Use this URL to cite or link to this record in EThOS: https://ethos.bl.uk/OrderDetails.do?uin=uk.bl.ethos.795616
Title: Studies on some biological reactions of agricultural interest
Author: Edmond, John
Awarding Body: University of Glasgow
Current Institution: University of Glasgow
Date of Award: 1967
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Abstract:
The general introduction out lines briefly, with particular reference to ribonucleases, the character of the enzymes which depolymerise nucleic acids. The publication by H. S. Kaplan and L. A. Heppel in J. Biol. Chem. 222 907 (1956) that a heat stable ribonuclease M. W. 2,000 - 5,000 could be isolated from calf spleen led to the research work presented in this thesis. These workers reported the purification of a ribonuclease similar to pancreatic ribonuclease in heat stability and specificity. Publications by other workers revealed that several ribonuclease activities could be extracted from calf spleen. The work reported here describes the procedures taken to purify the low molecular weight ribonuclease. Since several ribonucleases were reported, the original purification scheme of Kaplan and Heppel was adhered to initially. Section I outlines this procedure and the salient points are highlighted. In addition to a heat treatment there were four fractionations by conventional precipitation techniques, a lengthy dialysis and an Amberlite resin treatment. Section II, in addition to drafting the criteria for enzyme isolation and purification, reports the investigation of the techniques used originally by these workers. The unfavourable results obtained are presented in detail. Although an equivalent purification was achieved the yield of heat stable ribonuclease activity was poor. Each of the steps rejected ~50% of the activity. With the exception of the heat treatment which was considered essential, this original system was abandoned in favour of preliminary fractionation end concentration by precipitation with ammonium sulphate before and after the heat treatment. In this way ~75% of the heat stable activity was concentrated ready for molecular sieve and ion exchange chromatography. Section III reports the chromatography procedures undertaken to develop a purification scheme for the heat stable spleen ribonuclease. Some early experiments on the gel filtration behaviour of the active sample, particularly with respect to pancreatic ribonueleaee, are described. Gel filtration on a Sephadex G-75 column, 5cm x 75cm, developed to desalt the crude spleen sample. This measure eliminated the lengthy dialysis and achieved a complete recovery of activity with some purification. The desalting technique was followed by ion exchange chromatography. Chromatography on a Carboxymethyl-cellulose column fractionated the heat stable sample into two ribonuclease active peaks "A" and "B". A satisfactory adsorption of the crude sample on the C. M. cellulose was difficult to effect initially thus the sample was reduced by passing it through Diethylaminoethyl-cellulose as a pretreatment. All the ribonuclease activity passed through the column leaving ~37% of the contaminants adsorbed. The preliminary column work necessary to achieve the fractionation on C. M. cellulose using a gradient elution system is described. This column method was scaled up tenfold to cope with the large quantity of crude spleen preparation and prepare sufficient amounts of the active peaks "A" and "B" for rachromatography. Rechromatography on Carboxymethyl Sephadex revealed an elution irregularity at the chromatography on C.M. cellulose. Although ribonuclease active peak "B" was eluted as a single peak, the active peak "A" on rechromatography split into two peaks, one of which was eluted at a similar position to active peak "B". This indicated a distribution of activity for peak "A" similar to the chromatography of the crude preparation. On subsequent chromatography the rechromatographed peak "A" did not split again. These results indicated that calf spleen contains two heat stable ribonucleases. The activity "A" amounted to 16% of the total heat stable ribonuclease as determined by the general assay method. This activity was shown to be as heat stable as the bulk of the reparation. Attempts are made to explain the irregular chromatography effect. Section IV outlines the merit of disc electrophoresis on polyacrylamide gels as a technique for estimating the purity of protein samples. The spleen ribenuclease fractions "A" and "B" were examined by this technique. It was demonstrated that active fraction "B" had been extensively purified and had an electrophoretic mobility similar to pancreatic ribonuclease. Active fraction "A" though considerably purified contained at least three contaminants. An estimate of the molecular weights of the two ribonucleases is presented in Section V. A linear relationship exists between elution volume and log. (molecular weight) for globular proteins at gel filtration. To carry out the estimation, a Sephadex G-75 column was calibrated by protein standards of known molecular weight and gel filtration behaviour. After determining the elution volumes for the heat stable spleen ribonucleases, molecular weights of ~24,000 and 10,000 were attributed to activity "A" and activity "B" respectively. Ho evidence could be found to support the previous report that a heat stable ribonuclease M.W. 2,000-5,000 was present in calf spleen.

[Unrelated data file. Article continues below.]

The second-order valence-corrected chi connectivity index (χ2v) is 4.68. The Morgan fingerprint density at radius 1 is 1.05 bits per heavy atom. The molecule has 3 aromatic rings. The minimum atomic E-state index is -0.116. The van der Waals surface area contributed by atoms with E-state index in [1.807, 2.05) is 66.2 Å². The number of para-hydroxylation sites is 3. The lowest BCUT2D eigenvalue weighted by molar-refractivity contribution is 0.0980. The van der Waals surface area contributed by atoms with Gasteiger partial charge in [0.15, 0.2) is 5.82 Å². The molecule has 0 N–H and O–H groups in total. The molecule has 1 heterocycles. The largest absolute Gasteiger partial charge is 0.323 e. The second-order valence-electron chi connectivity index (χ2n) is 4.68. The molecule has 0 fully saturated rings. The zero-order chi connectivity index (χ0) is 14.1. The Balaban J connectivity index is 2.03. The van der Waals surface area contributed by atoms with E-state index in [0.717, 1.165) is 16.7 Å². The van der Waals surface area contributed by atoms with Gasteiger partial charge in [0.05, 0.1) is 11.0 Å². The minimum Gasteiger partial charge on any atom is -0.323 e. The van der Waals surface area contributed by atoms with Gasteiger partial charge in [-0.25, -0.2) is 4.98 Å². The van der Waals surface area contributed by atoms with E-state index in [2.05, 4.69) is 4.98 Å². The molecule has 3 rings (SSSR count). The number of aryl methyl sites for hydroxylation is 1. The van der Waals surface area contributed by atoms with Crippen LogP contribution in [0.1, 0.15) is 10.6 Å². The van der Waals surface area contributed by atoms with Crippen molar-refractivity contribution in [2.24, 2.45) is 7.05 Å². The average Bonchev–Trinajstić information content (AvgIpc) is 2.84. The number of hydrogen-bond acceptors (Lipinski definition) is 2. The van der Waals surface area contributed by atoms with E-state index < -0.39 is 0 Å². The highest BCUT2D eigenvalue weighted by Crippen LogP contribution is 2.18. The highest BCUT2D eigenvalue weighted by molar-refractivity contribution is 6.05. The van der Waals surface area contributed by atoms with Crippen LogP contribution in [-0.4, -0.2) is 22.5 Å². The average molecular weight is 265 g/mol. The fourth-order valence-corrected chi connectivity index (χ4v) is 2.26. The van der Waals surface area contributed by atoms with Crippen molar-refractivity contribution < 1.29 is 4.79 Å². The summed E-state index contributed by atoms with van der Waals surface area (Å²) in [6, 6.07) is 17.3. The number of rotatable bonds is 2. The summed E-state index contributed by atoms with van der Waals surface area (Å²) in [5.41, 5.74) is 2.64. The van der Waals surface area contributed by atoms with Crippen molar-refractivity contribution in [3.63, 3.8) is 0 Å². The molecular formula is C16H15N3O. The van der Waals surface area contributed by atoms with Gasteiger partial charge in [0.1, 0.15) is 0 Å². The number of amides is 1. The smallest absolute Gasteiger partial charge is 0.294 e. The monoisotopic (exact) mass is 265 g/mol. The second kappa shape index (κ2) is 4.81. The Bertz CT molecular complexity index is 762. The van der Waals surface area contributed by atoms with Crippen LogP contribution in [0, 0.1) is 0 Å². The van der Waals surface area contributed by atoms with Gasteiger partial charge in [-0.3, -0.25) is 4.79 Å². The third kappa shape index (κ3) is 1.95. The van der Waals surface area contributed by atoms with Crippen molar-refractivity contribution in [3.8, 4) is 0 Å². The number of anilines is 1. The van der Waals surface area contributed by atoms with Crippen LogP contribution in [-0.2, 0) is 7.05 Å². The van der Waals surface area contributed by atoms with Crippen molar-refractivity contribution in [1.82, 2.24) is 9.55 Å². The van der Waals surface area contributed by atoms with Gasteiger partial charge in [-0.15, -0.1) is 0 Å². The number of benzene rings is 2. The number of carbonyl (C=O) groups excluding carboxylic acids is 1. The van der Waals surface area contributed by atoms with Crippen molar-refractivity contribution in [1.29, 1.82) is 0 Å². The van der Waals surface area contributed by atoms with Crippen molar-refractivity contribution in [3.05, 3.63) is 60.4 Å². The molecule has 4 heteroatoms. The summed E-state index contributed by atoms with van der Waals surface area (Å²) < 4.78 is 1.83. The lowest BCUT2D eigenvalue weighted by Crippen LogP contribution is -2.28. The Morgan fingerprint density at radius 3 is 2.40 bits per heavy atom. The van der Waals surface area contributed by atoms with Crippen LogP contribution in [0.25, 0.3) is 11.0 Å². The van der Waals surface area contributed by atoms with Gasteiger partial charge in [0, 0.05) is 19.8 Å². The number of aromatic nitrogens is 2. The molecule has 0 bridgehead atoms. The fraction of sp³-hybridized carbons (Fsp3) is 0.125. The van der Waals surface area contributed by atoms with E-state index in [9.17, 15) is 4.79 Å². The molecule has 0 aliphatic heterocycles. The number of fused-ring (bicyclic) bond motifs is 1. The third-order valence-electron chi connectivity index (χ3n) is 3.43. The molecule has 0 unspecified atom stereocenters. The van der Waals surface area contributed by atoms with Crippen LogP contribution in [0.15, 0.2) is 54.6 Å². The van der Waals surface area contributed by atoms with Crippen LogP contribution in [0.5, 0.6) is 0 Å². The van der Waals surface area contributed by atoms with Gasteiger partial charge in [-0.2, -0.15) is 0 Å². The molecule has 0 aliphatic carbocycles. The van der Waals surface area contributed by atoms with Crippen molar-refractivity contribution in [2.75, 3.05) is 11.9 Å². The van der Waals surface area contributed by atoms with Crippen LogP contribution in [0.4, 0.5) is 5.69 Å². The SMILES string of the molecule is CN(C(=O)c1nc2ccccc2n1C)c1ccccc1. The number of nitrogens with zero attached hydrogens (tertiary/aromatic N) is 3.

Supervisor: Not available Sponsor: Not available
Qualification Name: Thesis (Ph.D.) Qualification Level: Doctoral
EThOS ID: uk.bl.ethos.795616  DOI: Not available
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